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Wall Street is buzzing about repo rates. Here's why.

Investors take for granted that the Federal Reserve controls interest rates. Rarely do they have to think about how.

But a surprisingly lively couple of days in short-lived money markets have made "how" almost as important as "why."

The stress started on Monday in the market for repurchase agreements or repairs. The repo market channels more than $ 1 trillion in funds through Wall Street every day, usually without fanfare. This money is used to pay for the day-to-day operations of large banks and hedge funds.

Since the Fed's policy rate, known as the federal f and r rose 2.3 percent on Tuesday. This is above the central bank's target, and the increase reflected unexpected pressures.

But something went wrong this week: The cost of taking out a loan on the repo market shot sharply higher beginning Monday, which caught people off guard.

Interest rates on overnight loans, which have averaged 2.2 percent since the beginning of August, jumped to 2.88 percent on Monday. Since Tuesday, they have risen to as much as 6 percent.

Repo rates are intended to reflect the federal funds and it falls when the central bank lowers its interest rate target to strengthen the economy.

When there is a lot of money available for the big banks to borrow every night, the prices remain low.

But in recent days, a number of factors had drained money from the market. Monday was a tax payment deadline for large companies and a holiday in Japan, which meant a major source of funds was shut down. And after a recent auction of government bonds, people had to pass on cash to pay for them.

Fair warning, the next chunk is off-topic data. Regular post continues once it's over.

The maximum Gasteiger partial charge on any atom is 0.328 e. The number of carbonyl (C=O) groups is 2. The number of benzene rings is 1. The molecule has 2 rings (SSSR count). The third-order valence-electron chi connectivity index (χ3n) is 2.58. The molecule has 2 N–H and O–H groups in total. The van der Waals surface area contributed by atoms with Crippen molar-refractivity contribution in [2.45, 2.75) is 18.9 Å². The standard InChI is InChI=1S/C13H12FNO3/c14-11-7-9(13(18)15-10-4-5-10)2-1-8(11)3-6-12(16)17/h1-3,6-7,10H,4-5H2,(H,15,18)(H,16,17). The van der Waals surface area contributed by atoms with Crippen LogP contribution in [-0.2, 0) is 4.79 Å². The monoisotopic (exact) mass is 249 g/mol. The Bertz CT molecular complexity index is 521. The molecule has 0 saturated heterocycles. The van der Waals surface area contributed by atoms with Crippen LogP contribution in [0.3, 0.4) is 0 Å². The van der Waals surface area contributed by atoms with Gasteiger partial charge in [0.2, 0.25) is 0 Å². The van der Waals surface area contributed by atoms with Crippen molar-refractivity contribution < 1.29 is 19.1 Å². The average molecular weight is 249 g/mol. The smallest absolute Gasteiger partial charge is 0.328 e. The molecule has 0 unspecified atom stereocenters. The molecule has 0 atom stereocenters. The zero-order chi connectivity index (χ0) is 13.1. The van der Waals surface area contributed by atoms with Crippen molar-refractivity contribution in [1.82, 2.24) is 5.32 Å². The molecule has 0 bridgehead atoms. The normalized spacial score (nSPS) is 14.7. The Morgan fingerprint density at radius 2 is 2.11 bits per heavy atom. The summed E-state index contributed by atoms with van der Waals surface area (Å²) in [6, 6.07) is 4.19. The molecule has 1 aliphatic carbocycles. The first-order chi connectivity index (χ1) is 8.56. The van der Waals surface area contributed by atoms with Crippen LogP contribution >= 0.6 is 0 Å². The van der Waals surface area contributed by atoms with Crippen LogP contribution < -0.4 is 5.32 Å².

These were the likely trigger events for this week's wave. But the amount of money pooled in this market has decreased for a while. And that's because of the Fed.

Since 2018, the Fed has shrunk its bond holdings and reversed its crisis period policy to drive money into the financial system.

The change has effectively reduced the availability of available money in the short-term lending markets. . The increase in short-term interest rates indicates that the Fed may have removed a little too much, which made the reserve too scarce.

"The problem is, we don't know what that minimum level is and we just slammed into it," said Gennadiy Goldberg, senior US stock strategist at TD Securities USA.

The repurchase market is just one of the short-term money markets where short-term cash and bank reserves are channeled to borrowers and interest rate hikes in one can affect the other.

In the market for commercial paper – unsecured loans to banks and other large companies – the rates for overnight loans also rose.

The good news is that a short rise in short interest rates is not likely to mean much to the broader economy.

The increase in repo rates does not mean that investors now think government bonds are risky. In that case, interest rates on the bond market would be higher. They are actually quite low. The return on the 10-year banknote was about 1.8 percent on Wednesday.

"Although these issues are important for market function and market participants, they have no implications for the economy or monetary policy position," Fed Chairman Jerome H. Powell said at a news conference on Wednesday.

Basically, the history of the repo market this week is basically a hiccup for the central bank technocrats and leaves the markets without enough money to go around.

It is not good to see, but there is no reason to believe that this is the leading indicator of another financial crisis.

Jeanna Smialek contributed reporting.

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